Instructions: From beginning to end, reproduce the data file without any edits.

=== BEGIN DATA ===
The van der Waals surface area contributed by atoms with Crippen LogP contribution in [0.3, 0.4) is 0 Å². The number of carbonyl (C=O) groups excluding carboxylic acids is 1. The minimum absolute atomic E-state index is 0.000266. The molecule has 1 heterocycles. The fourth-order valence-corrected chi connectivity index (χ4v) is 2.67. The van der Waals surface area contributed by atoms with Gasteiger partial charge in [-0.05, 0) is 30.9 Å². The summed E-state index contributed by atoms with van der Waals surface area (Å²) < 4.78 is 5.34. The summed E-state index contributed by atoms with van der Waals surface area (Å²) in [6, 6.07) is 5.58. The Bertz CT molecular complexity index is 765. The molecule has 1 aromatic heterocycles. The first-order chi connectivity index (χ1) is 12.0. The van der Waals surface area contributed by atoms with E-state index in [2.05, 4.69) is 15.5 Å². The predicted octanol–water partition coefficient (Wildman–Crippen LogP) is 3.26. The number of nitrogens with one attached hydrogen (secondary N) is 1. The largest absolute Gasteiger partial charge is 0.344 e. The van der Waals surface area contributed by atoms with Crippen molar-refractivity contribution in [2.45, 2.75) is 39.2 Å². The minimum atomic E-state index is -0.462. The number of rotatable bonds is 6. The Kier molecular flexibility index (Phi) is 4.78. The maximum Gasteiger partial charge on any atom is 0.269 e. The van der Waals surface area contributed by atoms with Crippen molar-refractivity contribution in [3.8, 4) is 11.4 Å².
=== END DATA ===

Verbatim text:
The van der Waals surface area contributed by atoms with Crippen LogP contribution in [0.3, 0.4) is 0 Å². The number of carbonyl (C=O) groups excluding carboxylic acids is 1. The minimum absolute atomic E-state index is 0.000266. The molecule has 1 heterocycles. The fourth-order valence-corrected chi connectivity index (χ4v) is 2.67. The van der Waals surface area contributed by atoms with Gasteiger partial charge in [-0.05, 0) is 30.9 Å². The summed E-state index contributed by atoms with van der Waals surface area (Å²) < 4.78 is 5.34. The summed E-state index contributed by atoms with van der Waals surface area (Å²) in [6, 6.07) is 5.58. The Bertz CT molecular complexity index is 765. The molecule has 1 aromatic heterocycles. The first-order chi connectivity index (χ1) is 12.0. The van der Waals surface area contributed by atoms with E-state index in [2.05, 4.69) is 15.5 Å². The predicted octanol–water partition coefficient (Wildman–Crippen LogP) is 3.26. The number of nitrogens with one attached hydrogen (secondary N) is 1. The largest absolute Gasteiger partial charge is 0.344 e. The van der Waals surface area contributed by atoms with Crippen molar-refractivity contribution in [2.45, 2.75) is 39.2 Å². The minimum atomic E-state index is -0.462. The number of rotatable bonds is 6. The Kier molecular flexibility index (Phi) is 4.78. The maximum Gasteiger partial charge on any atom is 0.269 e. The van der Waals surface area contributed by atoms with Crippen molar-refractivity contribution in [3.8, 4) is 11.4 Å².